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These days, I have to remind myself that I’m still new to fly fishing.

photo courtesy of - Claire Topalian

From an early age, I was fortunate to be exposed to skiing, hiking, and backpacking. I was born and raised in the Pacific Northwest, so I’m no stranger to stunning mountains, water, and fresh air.  For years, I had a peripheral awareness of fly fishing and a slight curiosity about the sport — but it wasn’t until this year that I finally decided to take my curiosity a step further.

In April, just as I was in a solid routine of running daily and starting to get into rock climbing, I injured my ankle just in time for summer. In my frustration, I decided I needed a new project to tackle; something that would get me outside without requiring too much from my gradually healing ankle, and I landed on fly fishing. I’ve never been someone to do the bare minimum when I get excited about a project, so I wrote up a plan around hitting my goals and telling a story throughout the process. I committed to sharing my experiences, both successes and defeats. I wanted this project to be meaningful, and I wanted to share it with others. I created Instagram and Tumblr accounts to track my progress.

photo courtesy of - C. Bowlin

At the beginning, I was probably an embarrassment to my fly fishing friends. I had no idea what I was doing, (in a lot of ways, I still don’t) but I had a completely unwarranted confidence and I was taking myself way too seriously. I soon learned that there is little room for this type of pride in fly fishing, or when learning any new sport for that matter. You can only get your line caught and knotted so many times before you learn to laugh at yourself. On one of my earlier fishing trips in Washington, I traipsed around for 6-8 hours, flailing a fly rod like a toddler, only to end up empty handed back at the car with a huge smear of cow poop on my calf. I still don’t know where that came from.

 

Between a lot of frustrating days, there have been those rare, incredibly rewarding days that will stand out in my mind for years to come. One of these days came recently, at the end of a long summer full of tough fishing conditions. With very low expectations, I went out with three other fly fishermen to fish the Stehekin River. It happened to be Sunday, and something about this day felt religious. Between the four of us, we caught over 20 cutts and bows, each ranging from 12’’ to 18.’’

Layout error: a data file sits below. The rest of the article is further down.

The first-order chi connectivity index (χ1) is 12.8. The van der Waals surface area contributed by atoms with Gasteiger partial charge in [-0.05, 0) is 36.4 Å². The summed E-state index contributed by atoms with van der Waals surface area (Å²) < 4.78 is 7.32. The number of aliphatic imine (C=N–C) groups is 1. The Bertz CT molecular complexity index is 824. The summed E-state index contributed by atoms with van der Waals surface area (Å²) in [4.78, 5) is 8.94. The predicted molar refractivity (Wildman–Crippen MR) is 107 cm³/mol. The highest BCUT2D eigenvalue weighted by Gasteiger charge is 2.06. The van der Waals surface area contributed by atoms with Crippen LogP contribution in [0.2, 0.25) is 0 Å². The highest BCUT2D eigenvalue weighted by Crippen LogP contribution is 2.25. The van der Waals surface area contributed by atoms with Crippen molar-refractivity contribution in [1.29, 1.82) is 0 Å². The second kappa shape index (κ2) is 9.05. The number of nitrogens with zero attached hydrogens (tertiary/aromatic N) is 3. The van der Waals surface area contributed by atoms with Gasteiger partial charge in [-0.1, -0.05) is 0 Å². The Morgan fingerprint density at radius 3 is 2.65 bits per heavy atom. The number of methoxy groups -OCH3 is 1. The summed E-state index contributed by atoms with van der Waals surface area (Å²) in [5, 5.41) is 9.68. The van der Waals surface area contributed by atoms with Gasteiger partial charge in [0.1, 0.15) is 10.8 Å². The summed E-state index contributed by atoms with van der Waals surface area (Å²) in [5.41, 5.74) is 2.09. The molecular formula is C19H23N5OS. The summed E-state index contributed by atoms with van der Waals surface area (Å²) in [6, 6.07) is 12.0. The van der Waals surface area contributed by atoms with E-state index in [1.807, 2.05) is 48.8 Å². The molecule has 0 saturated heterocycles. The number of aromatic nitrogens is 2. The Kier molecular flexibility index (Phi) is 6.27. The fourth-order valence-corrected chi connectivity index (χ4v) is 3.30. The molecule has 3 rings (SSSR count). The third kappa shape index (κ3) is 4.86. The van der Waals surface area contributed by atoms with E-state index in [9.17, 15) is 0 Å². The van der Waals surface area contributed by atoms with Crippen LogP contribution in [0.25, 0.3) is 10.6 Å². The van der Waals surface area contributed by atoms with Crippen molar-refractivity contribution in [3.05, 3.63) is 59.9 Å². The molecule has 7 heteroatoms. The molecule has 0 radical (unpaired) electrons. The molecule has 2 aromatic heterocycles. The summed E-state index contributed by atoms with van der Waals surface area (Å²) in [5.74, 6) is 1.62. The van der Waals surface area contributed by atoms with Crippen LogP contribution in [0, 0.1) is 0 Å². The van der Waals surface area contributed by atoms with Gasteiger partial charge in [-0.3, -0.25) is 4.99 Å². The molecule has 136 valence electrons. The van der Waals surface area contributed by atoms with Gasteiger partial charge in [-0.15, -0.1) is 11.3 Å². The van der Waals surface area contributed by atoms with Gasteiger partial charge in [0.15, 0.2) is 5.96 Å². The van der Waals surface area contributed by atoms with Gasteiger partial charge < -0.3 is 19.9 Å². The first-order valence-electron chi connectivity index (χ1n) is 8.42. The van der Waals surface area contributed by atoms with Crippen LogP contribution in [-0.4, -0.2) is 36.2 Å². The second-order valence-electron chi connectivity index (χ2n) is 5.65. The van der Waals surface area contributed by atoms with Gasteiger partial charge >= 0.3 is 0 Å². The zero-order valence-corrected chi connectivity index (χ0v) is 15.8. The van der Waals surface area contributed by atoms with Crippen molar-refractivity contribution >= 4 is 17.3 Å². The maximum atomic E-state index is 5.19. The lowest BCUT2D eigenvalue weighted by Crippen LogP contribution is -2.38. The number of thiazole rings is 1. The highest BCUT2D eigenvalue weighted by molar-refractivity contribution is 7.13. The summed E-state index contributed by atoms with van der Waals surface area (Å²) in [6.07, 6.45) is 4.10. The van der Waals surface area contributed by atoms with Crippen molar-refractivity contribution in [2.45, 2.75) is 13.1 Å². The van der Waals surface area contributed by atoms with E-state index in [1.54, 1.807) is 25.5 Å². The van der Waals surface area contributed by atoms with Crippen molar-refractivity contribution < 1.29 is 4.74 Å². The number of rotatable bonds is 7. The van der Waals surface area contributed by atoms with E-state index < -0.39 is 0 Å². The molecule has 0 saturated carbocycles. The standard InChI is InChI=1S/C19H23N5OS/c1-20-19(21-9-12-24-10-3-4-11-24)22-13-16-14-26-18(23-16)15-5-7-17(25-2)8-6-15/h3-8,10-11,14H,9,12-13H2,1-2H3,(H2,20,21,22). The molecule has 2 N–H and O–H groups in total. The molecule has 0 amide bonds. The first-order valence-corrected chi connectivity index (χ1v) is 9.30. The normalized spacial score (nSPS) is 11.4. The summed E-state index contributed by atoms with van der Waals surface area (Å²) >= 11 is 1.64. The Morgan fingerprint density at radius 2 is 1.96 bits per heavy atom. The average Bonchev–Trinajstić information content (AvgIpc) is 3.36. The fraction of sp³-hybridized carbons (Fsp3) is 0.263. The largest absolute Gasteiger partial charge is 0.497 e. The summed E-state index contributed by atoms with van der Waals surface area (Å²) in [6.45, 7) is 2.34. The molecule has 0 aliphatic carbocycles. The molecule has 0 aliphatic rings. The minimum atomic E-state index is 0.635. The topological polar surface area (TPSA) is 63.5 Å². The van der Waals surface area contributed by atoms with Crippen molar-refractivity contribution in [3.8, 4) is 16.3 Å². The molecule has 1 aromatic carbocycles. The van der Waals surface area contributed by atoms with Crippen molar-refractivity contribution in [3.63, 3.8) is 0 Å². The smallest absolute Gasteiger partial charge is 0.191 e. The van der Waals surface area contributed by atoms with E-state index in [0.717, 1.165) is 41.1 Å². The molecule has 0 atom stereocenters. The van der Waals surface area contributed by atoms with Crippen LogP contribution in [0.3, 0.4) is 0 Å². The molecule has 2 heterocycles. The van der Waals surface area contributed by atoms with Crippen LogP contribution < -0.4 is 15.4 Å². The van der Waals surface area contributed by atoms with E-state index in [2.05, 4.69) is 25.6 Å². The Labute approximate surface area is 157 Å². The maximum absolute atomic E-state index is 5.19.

photo courtesy of - C. Bowlin

Days like this seem to come just when you need them most; but luckily, I’ve also started to finally understand what people mean when they say that fly fishing isn’t just about catching fish. Through fly fishing, our senses become more accurate out of necessity and we become more engaged with nature. Rather than conquerors, expecting success, we are gentle visitors.

I’ve tried to fish as much as possible since then to expedite the learning process, but more importantly, because I am really starting to love it (I think I’m in love with trout now, too). I’m still new to the sport and there are so many aspects that continue to draw me in.  One of these aspects is the simple, graceful act of releasing a fish back to its waters. As they slide through my fingers, picking up strength as they rejoin the current, I tend to feel that we have a special arrangement; I get a glimpse of their life and the fulfillment of deceiving, catching and holding a beautiful creature, and they get to leave, unharmed. Their departure feels like a secret between us.  When we’re lucky enough to catch a fish and hold it briefly, we should understand that the fish has much more to offer us than we have to offer back.

photo courtesy of - C. Bowlin

Perhaps my favorite byproduct of this project, aside from uncovering a new passion, has been learning about other female anglers and encouraging more women to get into the sport. I try to make a conscious effort to motivate other women when I get the chance to interact with them, whether it’s via social media or a local event. It’s been heartening to see prominent and emerging companies alike take a stance on bringing more women into the fly fishing community, but I know there is still plenty of work to do. My hope is that more women will allow their curiosity to evolve into a meaningful hobby, or even a new passion, that helps them to connect more deeply with nature and themselves. 

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